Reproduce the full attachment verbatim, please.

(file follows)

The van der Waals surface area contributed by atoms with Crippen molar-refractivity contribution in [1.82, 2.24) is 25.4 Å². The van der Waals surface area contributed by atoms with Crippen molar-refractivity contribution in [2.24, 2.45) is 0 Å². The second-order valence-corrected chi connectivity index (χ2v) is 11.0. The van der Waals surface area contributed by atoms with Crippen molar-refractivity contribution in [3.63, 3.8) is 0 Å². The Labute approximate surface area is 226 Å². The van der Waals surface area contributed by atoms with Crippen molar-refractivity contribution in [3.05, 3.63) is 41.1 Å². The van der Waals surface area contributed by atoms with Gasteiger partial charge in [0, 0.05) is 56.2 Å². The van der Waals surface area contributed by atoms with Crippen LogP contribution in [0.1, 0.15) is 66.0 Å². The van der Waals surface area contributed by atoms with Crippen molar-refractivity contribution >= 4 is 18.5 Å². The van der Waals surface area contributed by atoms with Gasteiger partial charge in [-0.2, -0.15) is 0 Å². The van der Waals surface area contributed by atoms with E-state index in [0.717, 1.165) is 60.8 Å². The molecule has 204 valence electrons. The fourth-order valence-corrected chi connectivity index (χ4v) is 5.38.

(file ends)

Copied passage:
The van der Waals surface area contributed by atoms with Crippen molar-refractivity contribution in [1.82, 2.24) is 25.4 Å². The van der Waals surface area contributed by atoms with Crippen molar-refractivity contribution in [2.24, 2.45) is 0 Å². The second-order valence-corrected chi connectivity index (χ2v) is 11.0. The van der Waals surface area contributed by atoms with Crippen molar-refractivity contribution in [3.63, 3.8) is 0 Å². The Labute approximate surface area is 226 Å². The van der Waals surface area contributed by atoms with Crippen molar-refractivity contribution in [3.05, 3.63) is 41.1 Å². The van der Waals surface area contributed by atoms with Gasteiger partial charge in [0, 0.05) is 56.2 Å². The van der Waals surface area contributed by atoms with Crippen LogP contribution in [0.1, 0.15) is 66.0 Å². The van der Waals surface area contributed by atoms with Crippen molar-refractivity contribution >= 4 is 18.5 Å². The van der Waals surface area contributed by atoms with Gasteiger partial charge in [-0.2, -0.15) is 0 Å². The van der Waals surface area contributed by atoms with E-state index in [0.717, 1.165) is 60.8 Å². The molecule has 204 valence electrons. The fourth-order valence-corrected chi connectivity index (χ4v) is 5.38.